As the Hiland Airplane Co. would complete each plane they would be launched from Schifferdecker Park. Many pilots would come to this area to have their planes repaired, and they also used the park for landing and taking off. Many stated that they would be willing to use the services of Hiland Airplane Service except for the lack of suitable landing fields. The nearest airplane repair service and factory other than Joplin was in Chicago.

It wasn’t until October 1927, eight years later that those plans were to become a reality. Plans were made to acquire 100 acres close to the intersection of Seventh and Schifferdecker streets. The land purchased was just west of the Empire District substation. The main advantage of this location was that the Schifferdecker Golf Links were located to the north and the Oak Hill Golf Links were located to the south, providing emergency landing fields if needed. The Joplin Municipal Airport was dedicated on Nov. 11, 1927 and it included 160 acres between Seventh and 13th streets.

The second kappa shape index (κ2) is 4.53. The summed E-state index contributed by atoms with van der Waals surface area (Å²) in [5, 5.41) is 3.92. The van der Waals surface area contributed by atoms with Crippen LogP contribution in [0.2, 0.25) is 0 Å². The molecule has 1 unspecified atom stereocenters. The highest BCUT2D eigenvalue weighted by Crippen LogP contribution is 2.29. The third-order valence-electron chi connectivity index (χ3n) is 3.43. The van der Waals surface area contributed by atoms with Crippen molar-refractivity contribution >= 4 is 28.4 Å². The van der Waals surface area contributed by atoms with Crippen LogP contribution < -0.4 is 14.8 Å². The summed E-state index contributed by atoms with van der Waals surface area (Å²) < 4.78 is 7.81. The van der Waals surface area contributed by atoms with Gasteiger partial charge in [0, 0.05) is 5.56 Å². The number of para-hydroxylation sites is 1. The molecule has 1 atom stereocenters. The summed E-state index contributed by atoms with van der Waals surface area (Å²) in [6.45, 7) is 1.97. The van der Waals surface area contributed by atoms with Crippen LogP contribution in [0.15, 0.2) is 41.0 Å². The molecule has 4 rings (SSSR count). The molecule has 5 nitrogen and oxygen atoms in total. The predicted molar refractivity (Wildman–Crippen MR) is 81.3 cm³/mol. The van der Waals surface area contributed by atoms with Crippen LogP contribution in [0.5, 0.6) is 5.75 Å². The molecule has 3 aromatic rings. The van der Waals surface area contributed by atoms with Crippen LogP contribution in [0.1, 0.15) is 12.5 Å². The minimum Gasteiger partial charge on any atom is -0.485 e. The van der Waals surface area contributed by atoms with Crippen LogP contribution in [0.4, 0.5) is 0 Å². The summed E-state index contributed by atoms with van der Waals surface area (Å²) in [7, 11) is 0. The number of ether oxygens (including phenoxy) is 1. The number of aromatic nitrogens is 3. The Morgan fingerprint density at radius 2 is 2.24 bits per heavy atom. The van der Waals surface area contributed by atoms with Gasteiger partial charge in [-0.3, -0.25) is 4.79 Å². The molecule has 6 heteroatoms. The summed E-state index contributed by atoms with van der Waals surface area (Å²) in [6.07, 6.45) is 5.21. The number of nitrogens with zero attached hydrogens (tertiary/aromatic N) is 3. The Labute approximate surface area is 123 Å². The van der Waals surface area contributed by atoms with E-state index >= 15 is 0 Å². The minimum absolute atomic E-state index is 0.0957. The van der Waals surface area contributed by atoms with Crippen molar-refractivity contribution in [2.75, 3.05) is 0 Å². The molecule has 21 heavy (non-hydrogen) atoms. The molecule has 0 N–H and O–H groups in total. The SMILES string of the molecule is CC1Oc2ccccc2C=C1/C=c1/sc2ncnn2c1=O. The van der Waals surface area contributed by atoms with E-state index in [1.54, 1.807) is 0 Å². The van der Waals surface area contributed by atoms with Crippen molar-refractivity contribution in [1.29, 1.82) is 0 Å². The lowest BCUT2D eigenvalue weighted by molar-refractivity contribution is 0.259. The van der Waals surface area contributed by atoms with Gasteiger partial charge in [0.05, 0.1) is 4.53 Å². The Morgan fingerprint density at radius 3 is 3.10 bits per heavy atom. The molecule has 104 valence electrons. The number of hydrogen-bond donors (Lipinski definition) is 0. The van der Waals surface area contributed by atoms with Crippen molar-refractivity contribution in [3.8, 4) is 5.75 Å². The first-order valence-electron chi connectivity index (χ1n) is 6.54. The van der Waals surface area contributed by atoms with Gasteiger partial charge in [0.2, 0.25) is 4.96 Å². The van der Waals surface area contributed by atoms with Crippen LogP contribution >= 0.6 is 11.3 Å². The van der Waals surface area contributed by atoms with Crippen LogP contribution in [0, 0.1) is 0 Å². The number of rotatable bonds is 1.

By the following January, 1928, it was announced that a company known as the Ozark Association had received the contract to provide school, transport and concession rights at the municipal airport. Ozark built a new hangar and started out with four aircraft.